The human side of yacht ownership
How would you characterise the typical yacht owner? Whatever you may have been led to believe, the truth is simple: for most, it’s about using their yachts for precious family time, and for many it’s also about using their yachts for good.
“I have an extended family, and when our schedules allow we all like to gather on the yacht and spend some quality time as a family,” Douglas Barrowman, owner of the yacht Turquoise, told Superyacht Life back in 2017. “There is no place like a yacht for family togetherness.” It’s a theme that is repeated on countless yachts large and small the world over – superyachting, for most, is not about being seen but rather the opposite. It’s about enjoying precious, private moments with family and friends away from the pressures of demanding business lives and the long hours running those businesses can entail.
“Our yacht is a platform for much of our life,” agrees Joe Anderson, co-owner of the Benovia Winery in California with his wife, Mary Dewane. “For instance, we used it at a fundraiser for cystic fibrosis in Baltimore at the 200th anniversary of the Star-Spangled Banner event. The Blue Angels were flying overhead and used Bella Una [the couple’s yacht] as a GPS coordinate and performed flybys, tipping their wings at us. It was quite a thrill. Having a yacht is a way to keep the family intact, enjoy time with friends and have fun.”
Douglas Barrowman with family
Douglas Barrowman with family
It is also a way to explore the world around us, and to interact with and grow to understand extraordinarily diverse communities from remote Pacific islands to the Scandinavian Arctic. It’s something that inspired tech entrepreneur Jasper Smith to combine his love of adventure and his love of the sea with an opportunity for owners to give back while indulging their passion.
“I have always had a deep passion for the ocean,” Smith says. “I grew up watching Jacques Cousteau movies and being enthralled at the idea of being challenged by an endeavour.” When he set out to find his own perfect explorer yacht, however, he realised it didn’t yet exist. His answer was to create Arksen. “My aim with Arksen was to create the perfect machines to enable adventure,” he enthuses. “I also wanted to build sustainable boats which considered full life cycles, from material sourcing to recycling.”
That’s not all – Arksen also asks owners of its yachts to sign up to a pledge it calls 10% for the Ocean, where they will donate 10% of their vessel’s time to philanthropic activities. “A lot of people who have the money feel a responsibility to try and make sure that the oceans are well looked after,” Smith explains. “The people that are attracted to Arksen are passionate about the ocean and want to go off on slightly more advanced expeditions and trips. With that audience, there is a tremendous buy-in to the boat being for more than just their own purposes.”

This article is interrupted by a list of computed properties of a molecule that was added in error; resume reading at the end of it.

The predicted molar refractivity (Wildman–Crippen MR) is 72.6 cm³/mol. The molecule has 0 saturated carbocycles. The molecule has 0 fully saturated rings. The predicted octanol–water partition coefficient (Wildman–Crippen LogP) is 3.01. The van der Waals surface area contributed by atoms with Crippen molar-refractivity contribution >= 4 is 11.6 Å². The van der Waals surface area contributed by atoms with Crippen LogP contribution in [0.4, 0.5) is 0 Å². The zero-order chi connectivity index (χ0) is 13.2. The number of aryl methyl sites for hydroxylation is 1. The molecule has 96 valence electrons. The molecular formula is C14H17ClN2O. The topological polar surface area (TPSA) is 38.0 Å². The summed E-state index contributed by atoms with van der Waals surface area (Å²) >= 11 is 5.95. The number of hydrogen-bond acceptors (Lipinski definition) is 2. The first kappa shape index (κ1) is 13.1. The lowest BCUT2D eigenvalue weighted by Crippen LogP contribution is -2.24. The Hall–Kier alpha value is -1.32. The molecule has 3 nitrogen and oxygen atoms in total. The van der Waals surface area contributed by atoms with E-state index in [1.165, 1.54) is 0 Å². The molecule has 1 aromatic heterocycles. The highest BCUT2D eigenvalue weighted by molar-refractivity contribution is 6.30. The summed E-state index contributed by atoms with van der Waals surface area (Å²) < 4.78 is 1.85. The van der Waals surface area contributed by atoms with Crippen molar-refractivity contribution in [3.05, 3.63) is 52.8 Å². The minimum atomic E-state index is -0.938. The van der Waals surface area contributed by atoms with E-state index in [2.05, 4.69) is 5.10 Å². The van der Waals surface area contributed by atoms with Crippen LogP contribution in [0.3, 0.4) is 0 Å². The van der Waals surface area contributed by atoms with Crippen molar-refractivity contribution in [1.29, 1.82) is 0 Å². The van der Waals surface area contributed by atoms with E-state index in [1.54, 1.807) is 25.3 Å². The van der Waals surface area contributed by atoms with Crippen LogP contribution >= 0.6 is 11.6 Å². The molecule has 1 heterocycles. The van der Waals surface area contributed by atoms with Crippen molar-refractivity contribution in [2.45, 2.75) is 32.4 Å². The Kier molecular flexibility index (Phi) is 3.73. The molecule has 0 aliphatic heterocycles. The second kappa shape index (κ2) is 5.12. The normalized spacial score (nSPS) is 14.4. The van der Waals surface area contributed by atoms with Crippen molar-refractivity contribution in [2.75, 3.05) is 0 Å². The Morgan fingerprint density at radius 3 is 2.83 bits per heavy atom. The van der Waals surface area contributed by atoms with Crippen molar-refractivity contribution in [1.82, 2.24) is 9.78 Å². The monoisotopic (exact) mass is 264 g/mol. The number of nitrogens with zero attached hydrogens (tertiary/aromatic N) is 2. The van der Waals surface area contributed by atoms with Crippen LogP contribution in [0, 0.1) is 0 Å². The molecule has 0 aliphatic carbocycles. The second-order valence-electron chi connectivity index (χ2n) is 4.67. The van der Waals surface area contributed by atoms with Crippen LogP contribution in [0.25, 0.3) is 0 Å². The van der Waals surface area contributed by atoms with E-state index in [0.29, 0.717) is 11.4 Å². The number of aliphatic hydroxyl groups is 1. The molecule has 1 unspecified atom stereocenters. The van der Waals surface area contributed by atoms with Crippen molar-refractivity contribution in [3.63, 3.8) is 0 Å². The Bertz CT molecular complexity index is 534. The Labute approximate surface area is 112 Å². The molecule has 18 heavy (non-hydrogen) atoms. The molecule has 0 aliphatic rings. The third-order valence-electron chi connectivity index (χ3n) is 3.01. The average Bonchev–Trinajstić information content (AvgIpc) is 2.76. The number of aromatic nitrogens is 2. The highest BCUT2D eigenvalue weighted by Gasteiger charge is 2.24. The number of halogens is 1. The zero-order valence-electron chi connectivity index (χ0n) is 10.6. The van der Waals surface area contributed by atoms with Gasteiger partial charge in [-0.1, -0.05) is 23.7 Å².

It speaks to the heart of the matter, which is that the superyacht industry and superyacht owners in particular have a heart – they care about preserving the environment they enjoy, and they care about the communities they interact with who make them feel so welcome when they visit. It’s reflected in the smallest of gestures, such as donating materials and books to local schools, to the largest – helping with last-mile delivery of critical disaster relief.
It’s a positive-impact attitude toward humanity that is quietly typified by hundreds of superyacht owners, who often prefer to do their thing under the radar rather than take false glory for their philanthropic or humanitarian endeavours. For some it’s as straightforward as getting involved in projects with organisations like YachtAid Global. For others, their endeavours become a key reason for yachting.
American superyacht owner Carl Allen is a prime example. After selling his company, and having enjoyed chartering and owning yachts as a family for years, Allen set up Allen Explorations to deliver a full programme of projects, ranging from historical shipwreck searches and environmental research to disaster relief. Indeed, Allen’s support yacht Axis played a vital role in the aftermath of Hurricane Dorian – one of the most powerful storms ever to hit the Bahamas.
“We had to drop everything and help after the hurricane,” says Allen. “Axis delivered over £700,000 of supplies and made multiple trips to Little Grand island in the Bahamas. We’ve turned it into the epitome of how to organise hurricane relief.” The team helped get the local school back up and running, and organised for a group from Florida Power and Light to help restore power. “The island also lost their water tower,” he adds, “so we delivered four tanks on Axis.”
From family time to time spent embracing the global family, superyacht owners have a far greater positive impact than many assume from preconceived ideas about what a superyacht is and the sort of person who owns or charters one. It’s one of the reasons The Superyacht Life Foundation, in association with the Monaco Yacht Show, has unveiled The Honours, which is a way to celebrate the people of our industry rather than the yachts which so often get sole focus. It’s about recognising the extraordinary contributions that people make, the change they inspire, the opportunities they create, and the lives they change.
On 26 September, the eve of the 2023 Monaco Yacht Show, three honourees – nominated by people from across the superyacht industry, and selected from a shortlist by an expert panel of industry judges – will be feted for their work and contribution to superyachting. These are industry professionals and yacht owners who epitomise what superyachting can do. These are people who highlight the good in the superyachting good life.